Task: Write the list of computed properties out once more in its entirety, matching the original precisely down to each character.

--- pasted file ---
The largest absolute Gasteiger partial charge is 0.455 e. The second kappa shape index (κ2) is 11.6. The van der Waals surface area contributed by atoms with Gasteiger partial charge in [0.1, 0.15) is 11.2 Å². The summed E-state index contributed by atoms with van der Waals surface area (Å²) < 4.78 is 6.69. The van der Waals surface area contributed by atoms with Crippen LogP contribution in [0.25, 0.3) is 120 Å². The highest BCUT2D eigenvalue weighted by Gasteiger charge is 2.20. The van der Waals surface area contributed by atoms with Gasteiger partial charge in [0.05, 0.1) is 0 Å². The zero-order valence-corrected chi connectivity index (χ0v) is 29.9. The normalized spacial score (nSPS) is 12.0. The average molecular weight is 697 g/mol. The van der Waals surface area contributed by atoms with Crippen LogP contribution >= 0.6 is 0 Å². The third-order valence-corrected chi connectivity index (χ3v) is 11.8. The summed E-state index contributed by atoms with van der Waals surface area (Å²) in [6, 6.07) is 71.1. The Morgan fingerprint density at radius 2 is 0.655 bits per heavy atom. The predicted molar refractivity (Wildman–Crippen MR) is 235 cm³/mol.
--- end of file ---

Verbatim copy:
The largest absolute Gasteiger partial charge is 0.455 e. The second kappa shape index (κ2) is 11.6. The van der Waals surface area contributed by atoms with Gasteiger partial charge in [0.1, 0.15) is 11.2 Å². The summed E-state index contributed by atoms with van der Waals surface area (Å²) < 4.78 is 6.69. The van der Waals surface area contributed by atoms with Crippen LogP contribution in [0.25, 0.3) is 120 Å². The highest BCUT2D eigenvalue weighted by Gasteiger charge is 2.20. The van der Waals surface area contributed by atoms with Gasteiger partial charge in [0.05, 0.1) is 0 Å². The zero-order valence-corrected chi connectivity index (χ0v) is 29.9. The normalized spacial score (nSPS) is 12.0. The average molecular weight is 697 g/mol. The van der Waals surface area contributed by atoms with Crippen LogP contribution >= 0.6 is 0 Å². The third-order valence-corrected chi connectivity index (χ3v) is 11.8. The summed E-state index contributed by atoms with van der Waals surface area (Å²) in [6, 6.07) is 71.1. The Morgan fingerprint density at radius 2 is 0.655 bits per heavy atom. The predicted molar refractivity (Wildman–Crippen MR) is 235 cm³/mol.